HM Revenue and Customs has clarified the rules around pensions tax relief for the new Scottish income tax bands, allowing those paying the intermediate rate of 21 per cent to claim back the additional 1 per cent due on their contributions.
In December 2017, the Scottish government voted to change the income tax bands, adding in a third band. Under the new income tax bands, the higher and top rate will increase by 1 per cent, to 41 per cent and 46 per cent, while a new intermediate tax rate of 21 per cent will be introduced for those earning between £24,000 and £44,273. In addition, a new starter rate of 19 per cent will be introduced on £2,000 of taxable income, between £11,850 and £13,850.
Today, 21 February, HMRC has issued guidance surrounding pensions tax relief for the new income tax bands. For example, for members of net pay schemes, tax relief on the contributions will continue to be given by default at members’ marginal rate of tax, including the new and newly increased Scottish rates.
However, for relief at source schemes, HMRC said pension scheme members who are Scottish taxpayers liable to income tax at the Scottish intermediate rate of 21 per cent will be entitled to claim the additional 1 per cent relief due on some or all of their contributions above the 20 per cent tax relief paid to their scheme administrators.
“These pension scheme members will be able to claim the additional relief for 2018 to 2019 by contacting HMRC if they don’t already complete self assessment returns, or through their return if they do. HMRC will engage with stakeholders to help affected members claim this additional tax relief,” HMRC said.
Pension scheme members who are Scottish taxpayers liable to Income Tax at the Scottish higher rate (41 per cent) and Scottish top rate (46 per cent) will be able to claim additional relief on their contributions up to their marginal rate of tax in the usual way, either in their self assessment tax return or if they don’t complete a tax return by contacting HMRC.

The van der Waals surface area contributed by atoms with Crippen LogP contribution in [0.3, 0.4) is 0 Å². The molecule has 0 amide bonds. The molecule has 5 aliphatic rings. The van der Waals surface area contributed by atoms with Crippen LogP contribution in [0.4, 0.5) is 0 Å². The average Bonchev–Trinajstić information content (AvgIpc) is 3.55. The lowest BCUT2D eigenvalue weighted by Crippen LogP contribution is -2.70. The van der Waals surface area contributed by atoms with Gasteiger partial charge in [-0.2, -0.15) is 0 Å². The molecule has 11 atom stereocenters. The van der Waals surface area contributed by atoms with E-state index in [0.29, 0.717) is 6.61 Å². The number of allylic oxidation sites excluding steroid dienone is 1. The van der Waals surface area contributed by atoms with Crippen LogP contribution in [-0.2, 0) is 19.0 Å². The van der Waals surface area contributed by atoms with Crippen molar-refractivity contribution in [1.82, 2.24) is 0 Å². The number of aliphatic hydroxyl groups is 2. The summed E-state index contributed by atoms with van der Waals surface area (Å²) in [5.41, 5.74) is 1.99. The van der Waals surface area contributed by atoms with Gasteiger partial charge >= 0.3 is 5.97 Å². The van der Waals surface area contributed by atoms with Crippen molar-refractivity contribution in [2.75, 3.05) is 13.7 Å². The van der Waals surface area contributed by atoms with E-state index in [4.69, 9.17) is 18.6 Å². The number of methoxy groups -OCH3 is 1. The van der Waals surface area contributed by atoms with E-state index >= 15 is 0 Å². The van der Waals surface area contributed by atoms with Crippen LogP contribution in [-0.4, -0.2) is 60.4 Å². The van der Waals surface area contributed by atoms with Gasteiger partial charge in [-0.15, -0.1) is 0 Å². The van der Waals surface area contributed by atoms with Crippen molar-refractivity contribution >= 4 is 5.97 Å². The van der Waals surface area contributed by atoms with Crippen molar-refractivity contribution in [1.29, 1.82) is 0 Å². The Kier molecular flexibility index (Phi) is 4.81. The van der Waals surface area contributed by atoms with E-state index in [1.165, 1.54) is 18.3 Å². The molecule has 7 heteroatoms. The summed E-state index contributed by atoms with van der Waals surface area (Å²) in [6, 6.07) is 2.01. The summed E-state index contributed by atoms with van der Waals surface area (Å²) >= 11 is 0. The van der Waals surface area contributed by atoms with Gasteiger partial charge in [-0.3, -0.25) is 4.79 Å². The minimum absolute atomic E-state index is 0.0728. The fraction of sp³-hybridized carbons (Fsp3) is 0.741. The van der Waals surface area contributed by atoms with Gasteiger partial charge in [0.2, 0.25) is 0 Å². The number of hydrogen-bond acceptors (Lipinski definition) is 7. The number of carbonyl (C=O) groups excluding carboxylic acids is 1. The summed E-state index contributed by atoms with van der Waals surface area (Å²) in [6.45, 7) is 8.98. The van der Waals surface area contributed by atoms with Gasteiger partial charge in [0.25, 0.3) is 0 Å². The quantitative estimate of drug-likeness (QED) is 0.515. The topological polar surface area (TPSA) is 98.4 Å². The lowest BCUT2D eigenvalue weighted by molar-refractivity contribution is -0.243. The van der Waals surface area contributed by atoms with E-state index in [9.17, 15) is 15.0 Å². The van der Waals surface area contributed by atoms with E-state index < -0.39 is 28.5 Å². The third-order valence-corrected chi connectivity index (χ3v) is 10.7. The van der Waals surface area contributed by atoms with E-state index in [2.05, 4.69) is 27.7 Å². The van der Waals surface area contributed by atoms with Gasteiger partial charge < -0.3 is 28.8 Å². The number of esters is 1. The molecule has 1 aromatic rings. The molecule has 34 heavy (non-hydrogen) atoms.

For pension scheme members who are Scottish taxpayers liable to income tax at no more than the Scottish starter rate of 19 per cent, or who pay no tax, current tax rules will continue to apply. This means that scheme administrators will continue to claim relief at 20 per cent in respect of these individuals, and HMRC will not recover the difference between the Scottish starter and Scottish basic rate. HMRC said it will “continue to engage with stakeholders to help establish an approach for the longer term”.
Commenting, Aegon pensions director Steven Cameron has noted that while the Scottish government is free to make decisions on its country’s income tax bands, it is HMRC, pension schemes and their members who need to deal with “the knock-on consequences for pensions tax relief”.
“Today’s clarification from HMRC is sensible and as we’d expected but does have implications for many people,” Cameron said. “The confirmation that net pay arrangements will continue as at present means those seeing a cut in their income tax rate to 19 per cent will also see a cut in their pension tax relief leaving them worse off than someone in a relief at source scheme. On the other hand, those facing an increase in their Scottish income tax rate will get greater relief through net pay than at present.
“For relief at source arrangements, again it makes sense for providers to continue to collect relief at the rate of 20 per cent. This means those paying 19 per cent or no tax continue to get relief at the 20 per cent level. However, it’s far from ideal that those in Scotland paying 21 per cent income tax will now have to make a specific claim to get the extra 1 per cent relief. While it’s only fair that individuals should have this entitlement, the mechanics are far from ideal. The effort for the individual as well as for HMRC looks disproportionate to the extra relief received, which for someone paying £1000 personal contributions, equals £10. For this reason, and bearing in mind the Scottish government could make further changes to rates and bands in future years, we welcome HMRC’s commitment to engage with stakeholders to help establish an approach more appropriate for the longer term.”
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